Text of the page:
Mountain Biking is fun. And if your kids are showing signs of wanting to get off-road, you can support them by giving them some useful tips. Here’s a guide on what to tell them and how to make the start of their biking career easier. Above all, there’s the most important rule – always make sure that your kid wears a helmet with a fastened strap. With appropriate supervision and gentle encouragement, your little mountain biker will no longer be a “burden” that keeps you from enjoying your own ride. He’ll be your biking buddy.

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Ride a right sized bike

Kids learn to ride with greater ease, have more control of the bike and have a lot more fun if they have a bike that fits their size. Choosing the right kids’ mountain bike will ensure that their learning experience is enjoyable and they have the opportunity to really take their riding skills to the next level. Let the child be a part of the decision process. They’re more likely to enjoy the bike if they helped to pick it out. But that means you need to do a little prep work, so the little one is ready to recognize that a good bike is more than a bright-colored paint job. Get solid quality. If your budget is limited, consider a good frame with cheaper components. When he or she is good enough to need better parts, upgrade the components.

Don’t push too hard

You need to spend some time getting them ready. For a not-so-tough kid that means general physical conditioning first. Make it fun. Kids hate the “death-march” type of getting-in-shape activities adults go for.

Kids learn to ride with greater ease, have more control of the bike and have a lot more fun if they have a bike that fits their size. Choosing the right kids’ mountain bike will ensure that their learning experience is enjoyable and they have the opportunity to really take their riding skills to the next level.

Get relaxed

Get your kid comfortable with the “attack position”; the stand with their pedals leveled, elbows bent and weight centered over the bike. This should be their default position on the bike, when riding anything more technical. They need to remain fluid and relaxed; no death-grip on the bars! This go-to position allows the bike to move around underneath them – without fighting the bike – and leaves them poised to tackle the terrain ahead.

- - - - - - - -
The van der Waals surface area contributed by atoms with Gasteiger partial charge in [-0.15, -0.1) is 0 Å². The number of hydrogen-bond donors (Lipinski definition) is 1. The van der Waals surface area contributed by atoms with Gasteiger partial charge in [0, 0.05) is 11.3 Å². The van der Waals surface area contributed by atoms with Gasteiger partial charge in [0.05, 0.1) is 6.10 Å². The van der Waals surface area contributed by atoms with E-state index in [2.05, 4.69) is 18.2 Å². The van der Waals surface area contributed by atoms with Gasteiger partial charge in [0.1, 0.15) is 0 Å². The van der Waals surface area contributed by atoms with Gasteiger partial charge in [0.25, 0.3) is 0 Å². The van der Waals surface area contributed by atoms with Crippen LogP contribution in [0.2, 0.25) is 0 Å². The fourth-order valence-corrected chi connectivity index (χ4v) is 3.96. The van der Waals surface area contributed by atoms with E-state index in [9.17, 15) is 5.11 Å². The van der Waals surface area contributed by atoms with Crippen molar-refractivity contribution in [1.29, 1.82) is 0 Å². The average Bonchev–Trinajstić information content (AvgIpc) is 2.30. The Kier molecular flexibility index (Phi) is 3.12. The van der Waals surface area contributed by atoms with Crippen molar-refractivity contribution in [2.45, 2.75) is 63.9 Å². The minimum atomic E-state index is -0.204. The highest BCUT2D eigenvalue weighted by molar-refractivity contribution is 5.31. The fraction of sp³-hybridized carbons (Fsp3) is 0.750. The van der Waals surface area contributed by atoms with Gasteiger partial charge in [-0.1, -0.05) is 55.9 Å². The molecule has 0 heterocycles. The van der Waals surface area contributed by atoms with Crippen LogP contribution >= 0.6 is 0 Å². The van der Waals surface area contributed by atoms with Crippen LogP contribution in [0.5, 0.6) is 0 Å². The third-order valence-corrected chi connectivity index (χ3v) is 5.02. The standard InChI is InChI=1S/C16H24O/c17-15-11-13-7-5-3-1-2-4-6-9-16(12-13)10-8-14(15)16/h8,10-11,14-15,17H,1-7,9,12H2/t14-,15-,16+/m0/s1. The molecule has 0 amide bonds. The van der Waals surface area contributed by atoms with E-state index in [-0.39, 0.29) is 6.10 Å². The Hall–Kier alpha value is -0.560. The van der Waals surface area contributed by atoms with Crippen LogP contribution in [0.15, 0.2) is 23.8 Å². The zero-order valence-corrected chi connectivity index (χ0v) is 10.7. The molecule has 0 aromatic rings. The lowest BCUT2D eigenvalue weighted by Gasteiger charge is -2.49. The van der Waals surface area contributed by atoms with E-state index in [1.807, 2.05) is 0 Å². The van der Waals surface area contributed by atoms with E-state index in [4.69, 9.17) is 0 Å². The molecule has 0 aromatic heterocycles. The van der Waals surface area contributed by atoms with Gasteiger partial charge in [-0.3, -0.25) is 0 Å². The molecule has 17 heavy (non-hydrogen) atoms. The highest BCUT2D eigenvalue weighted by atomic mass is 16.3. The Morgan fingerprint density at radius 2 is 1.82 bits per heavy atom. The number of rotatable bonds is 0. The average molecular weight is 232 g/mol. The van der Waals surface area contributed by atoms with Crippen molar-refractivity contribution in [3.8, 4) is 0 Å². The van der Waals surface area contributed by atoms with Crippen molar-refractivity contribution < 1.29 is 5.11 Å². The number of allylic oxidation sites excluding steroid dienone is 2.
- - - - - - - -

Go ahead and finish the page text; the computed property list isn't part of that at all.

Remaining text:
Explore your neighborhood

You often learn the most valuable skills right outside your own house. Spend some time riding on the lawn. A nearby park with grass hills is perfect for getting used to that “off-road” feel. Go to a free parking lot and set up a steering course using bottles or backpacks as cones, so they can practice tight turns. Ride off the curb in front of the house. Have them practice the off-seat, butt-back position as they roll over the curb. When they’re ready, try rolling down two or three steps.

Let the child be a part of the decision process. They're more likely to enjoy the bike if they helped to pick it out. But that means you need to do a little prep work, so the little one is ready to recognize that a good bike is more than a bright-colored paint job. Get solid quality.
Try the pump track

These places are great and there are more and more popping up around both cities and mountain resorts. Kids will find the local pump track a safe place to start, taking things at their own pace. They’ll start to ride up and down little hills and as they get some speed, they might start to actually use the skills. Even balance bikers can play at the pump track and this means they learn good skills early, which will benefit them hugely later on. The great advantage is that you can ride together, so your child can follow you as an example.

Find new friends

Join some other like-minded young mountain bikers or get training. Get involved in the local mountain bike club – just google one in your area or check out a list of registered clubs. It’s always bigger joy to share experiences together. If there’s no club around, ask in the local bike shop for some common activities. At least the guys can recommend you appropriate trails and spots.

If your budget is limited, consider a good frame with cheaper components. When he or she is good enough to need better parts, upgrade the components.
Go off-road

When you start riding off-road pick easy trails at first. Let your new biker learn at his/hers own pace. Often, it’s best to let the child lead out, especially on the uphill part of the ride. When it looks like they’re tired, take a break. Never belittle his abilities, and never push him to take dangerous slopes. Let him find his own solutions, and make it clear you don’t mind if he/she gets off and walks the rough or steep sections. In fact, maybe you should get off and walk with him.

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